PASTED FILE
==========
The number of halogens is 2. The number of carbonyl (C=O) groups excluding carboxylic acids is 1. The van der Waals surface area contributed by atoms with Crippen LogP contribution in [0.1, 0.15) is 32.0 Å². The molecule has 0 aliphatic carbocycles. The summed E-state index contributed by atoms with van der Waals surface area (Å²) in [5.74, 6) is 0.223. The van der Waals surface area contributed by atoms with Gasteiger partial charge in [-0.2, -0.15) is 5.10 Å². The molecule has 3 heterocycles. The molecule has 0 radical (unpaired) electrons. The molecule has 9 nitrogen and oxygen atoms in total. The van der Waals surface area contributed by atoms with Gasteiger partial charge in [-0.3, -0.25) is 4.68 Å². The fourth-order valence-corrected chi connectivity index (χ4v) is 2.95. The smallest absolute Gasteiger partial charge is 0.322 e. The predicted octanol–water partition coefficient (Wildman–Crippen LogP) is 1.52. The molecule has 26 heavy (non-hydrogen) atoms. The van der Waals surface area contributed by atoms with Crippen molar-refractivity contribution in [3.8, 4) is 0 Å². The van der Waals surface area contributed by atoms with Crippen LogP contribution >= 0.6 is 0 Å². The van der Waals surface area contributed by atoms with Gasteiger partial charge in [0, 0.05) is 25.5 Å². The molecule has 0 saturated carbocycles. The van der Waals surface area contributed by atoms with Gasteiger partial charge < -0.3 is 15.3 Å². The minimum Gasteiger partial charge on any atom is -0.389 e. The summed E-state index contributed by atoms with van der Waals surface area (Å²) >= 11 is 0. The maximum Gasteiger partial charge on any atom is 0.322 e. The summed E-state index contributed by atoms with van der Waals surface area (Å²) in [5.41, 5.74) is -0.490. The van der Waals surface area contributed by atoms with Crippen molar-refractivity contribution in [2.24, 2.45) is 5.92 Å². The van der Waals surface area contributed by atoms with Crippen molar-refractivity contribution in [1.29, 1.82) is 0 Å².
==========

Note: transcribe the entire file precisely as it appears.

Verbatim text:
The number of halogens is 2. The number of carbonyl (C=O) groups excluding carboxylic acids is 1. The van der Waals surface area contributed by atoms with Crippen LogP contribution in [0.1, 0.15) is 32.0 Å². The molecule has 0 aliphatic carbocycles. The summed E-state index contributed by atoms with van der Waals surface area (Å²) in [5.74, 6) is 0.223. The van der Waals surface area contributed by atoms with Gasteiger partial charge in [-0.2, -0.15) is 5.10 Å². The molecule has 3 heterocycles. The molecule has 0 radical (unpaired) electrons. The molecule has 9 nitrogen and oxygen atoms in total. The van der Waals surface area contributed by atoms with Gasteiger partial charge in [-0.3, -0.25) is 4.68 Å². The fourth-order valence-corrected chi connectivity index (χ4v) is 2.95. The smallest absolute Gasteiger partial charge is 0.322 e. The predicted octanol–water partition coefficient (Wildman–Crippen LogP) is 1.52. The molecule has 26 heavy (non-hydrogen) atoms. The van der Waals surface area contributed by atoms with Crippen molar-refractivity contribution in [3.8, 4) is 0 Å². The van der Waals surface area contributed by atoms with Crippen LogP contribution >= 0.6 is 0 Å². The van der Waals surface area contributed by atoms with Gasteiger partial charge in [0, 0.05) is 25.5 Å². The molecule has 0 saturated carbocycles. The van der Waals surface area contributed by atoms with Gasteiger partial charge < -0.3 is 15.3 Å². The minimum Gasteiger partial charge on any atom is -0.389 e. The summed E-state index contributed by atoms with van der Waals surface area (Å²) >= 11 is 0. The maximum Gasteiger partial charge on any atom is 0.322 e. The summed E-state index contributed by atoms with van der Waals surface area (Å²) in [5.41, 5.74) is -0.490. The van der Waals surface area contributed by atoms with Crippen molar-refractivity contribution in [2.24, 2.45) is 5.92 Å². The van der Waals surface area contributed by atoms with Crippen molar-refractivity contribution in [1.29, 1.82) is 0 Å².